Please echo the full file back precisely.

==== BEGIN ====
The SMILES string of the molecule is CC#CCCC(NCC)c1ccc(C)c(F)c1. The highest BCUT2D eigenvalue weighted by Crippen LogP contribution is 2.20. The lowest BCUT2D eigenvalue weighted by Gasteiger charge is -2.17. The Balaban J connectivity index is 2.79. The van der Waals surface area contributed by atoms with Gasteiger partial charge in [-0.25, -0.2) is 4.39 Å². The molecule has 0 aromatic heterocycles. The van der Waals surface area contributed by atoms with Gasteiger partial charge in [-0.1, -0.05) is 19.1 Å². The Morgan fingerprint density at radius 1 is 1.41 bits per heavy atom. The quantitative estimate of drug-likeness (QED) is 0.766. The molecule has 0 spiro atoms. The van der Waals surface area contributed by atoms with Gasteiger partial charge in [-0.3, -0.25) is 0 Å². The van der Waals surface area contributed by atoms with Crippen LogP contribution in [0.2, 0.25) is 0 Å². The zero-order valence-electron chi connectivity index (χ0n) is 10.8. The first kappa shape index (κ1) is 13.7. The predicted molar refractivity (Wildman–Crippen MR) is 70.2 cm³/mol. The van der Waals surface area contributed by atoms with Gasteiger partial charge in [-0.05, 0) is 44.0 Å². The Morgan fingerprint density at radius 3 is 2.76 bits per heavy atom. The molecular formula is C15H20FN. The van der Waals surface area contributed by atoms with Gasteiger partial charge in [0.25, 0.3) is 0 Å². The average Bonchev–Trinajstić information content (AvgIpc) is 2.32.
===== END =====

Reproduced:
The SMILES string of the molecule is CC#CCCC(NCC)c1ccc(C)c(F)c1. The highest BCUT2D eigenvalue weighted by Crippen LogP contribution is 2.20. The lowest BCUT2D eigenvalue weighted by Gasteiger charge is -2.17. The Balaban J connectivity index is 2.79. The van der Waals surface area contributed by atoms with Gasteiger partial charge in [-0.25, -0.2) is 4.39 Å². The molecule has 0 aromatic heterocycles. The van der Waals surface area contributed by atoms with Gasteiger partial charge in [-0.1, -0.05) is 19.1 Å². The Morgan fingerprint density at radius 1 is 1.41 bits per heavy atom. The quantitative estimate of drug-likeness (QED) is 0.766. The molecule has 0 spiro atoms. The van der Waals surface area contributed by atoms with Gasteiger partial charge in [-0.3, -0.25) is 0 Å². The van der Waals surface area contributed by atoms with Crippen LogP contribution in [0.2, 0.25) is 0 Å². The zero-order valence-electron chi connectivity index (χ0n) is 10.8. The first kappa shape index (κ1) is 13.7. The predicted molar refractivity (Wildman–Crippen MR) is 70.2 cm³/mol. The van der Waals surface area contributed by atoms with Gasteiger partial charge in [-0.05, 0) is 44.0 Å². The Morgan fingerprint density at radius 3 is 2.76 bits per heavy atom. The molecular formula is C15H20FN. The van der Waals surface area contributed by atoms with Gasteiger partial charge in [0.25, 0.3) is 0 Å². The average Bonchev–Trinajstić information content (AvgIpc) is 2.32.